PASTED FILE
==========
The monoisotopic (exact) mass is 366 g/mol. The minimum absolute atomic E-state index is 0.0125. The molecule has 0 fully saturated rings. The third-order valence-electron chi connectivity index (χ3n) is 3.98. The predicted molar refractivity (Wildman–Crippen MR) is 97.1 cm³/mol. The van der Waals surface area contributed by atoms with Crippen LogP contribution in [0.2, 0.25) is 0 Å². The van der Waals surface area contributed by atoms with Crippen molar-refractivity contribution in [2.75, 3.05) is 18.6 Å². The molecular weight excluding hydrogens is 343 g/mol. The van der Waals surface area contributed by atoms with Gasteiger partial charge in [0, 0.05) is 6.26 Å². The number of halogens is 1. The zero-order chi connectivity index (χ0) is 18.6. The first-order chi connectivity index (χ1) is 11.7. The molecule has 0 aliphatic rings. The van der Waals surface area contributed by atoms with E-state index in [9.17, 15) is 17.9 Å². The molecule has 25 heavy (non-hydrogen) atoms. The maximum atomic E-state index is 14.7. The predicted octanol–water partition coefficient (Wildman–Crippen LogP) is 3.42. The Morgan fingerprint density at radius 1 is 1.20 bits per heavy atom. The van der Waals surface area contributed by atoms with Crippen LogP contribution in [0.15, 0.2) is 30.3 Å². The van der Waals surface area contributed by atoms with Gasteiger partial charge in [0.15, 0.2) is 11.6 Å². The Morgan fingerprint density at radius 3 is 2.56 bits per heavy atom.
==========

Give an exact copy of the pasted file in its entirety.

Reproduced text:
The monoisotopic (exact) mass is 366 g/mol. The minimum absolute atomic E-state index is 0.0125. The molecule has 0 fully saturated rings. The third-order valence-electron chi connectivity index (χ3n) is 3.98. The predicted molar refractivity (Wildman–Crippen MR) is 97.1 cm³/mol. The van der Waals surface area contributed by atoms with Crippen LogP contribution in [0.2, 0.25) is 0 Å². The van der Waals surface area contributed by atoms with Crippen molar-refractivity contribution in [2.75, 3.05) is 18.6 Å². The molecular weight excluding hydrogens is 343 g/mol. The van der Waals surface area contributed by atoms with Gasteiger partial charge in [0, 0.05) is 6.26 Å². The number of halogens is 1. The zero-order chi connectivity index (χ0) is 18.6. The first-order chi connectivity index (χ1) is 11.7. The molecule has 0 aliphatic rings. The van der Waals surface area contributed by atoms with E-state index in [9.17, 15) is 17.9 Å². The molecule has 25 heavy (non-hydrogen) atoms. The maximum atomic E-state index is 14.7. The predicted octanol–water partition coefficient (Wildman–Crippen LogP) is 3.42. The Morgan fingerprint density at radius 1 is 1.20 bits per heavy atom. The van der Waals surface area contributed by atoms with Crippen LogP contribution in [0.15, 0.2) is 30.3 Å². The van der Waals surface area contributed by atoms with Gasteiger partial charge in [0.15, 0.2) is 11.6 Å². The Morgan fingerprint density at radius 3 is 2.56 bits per heavy atom.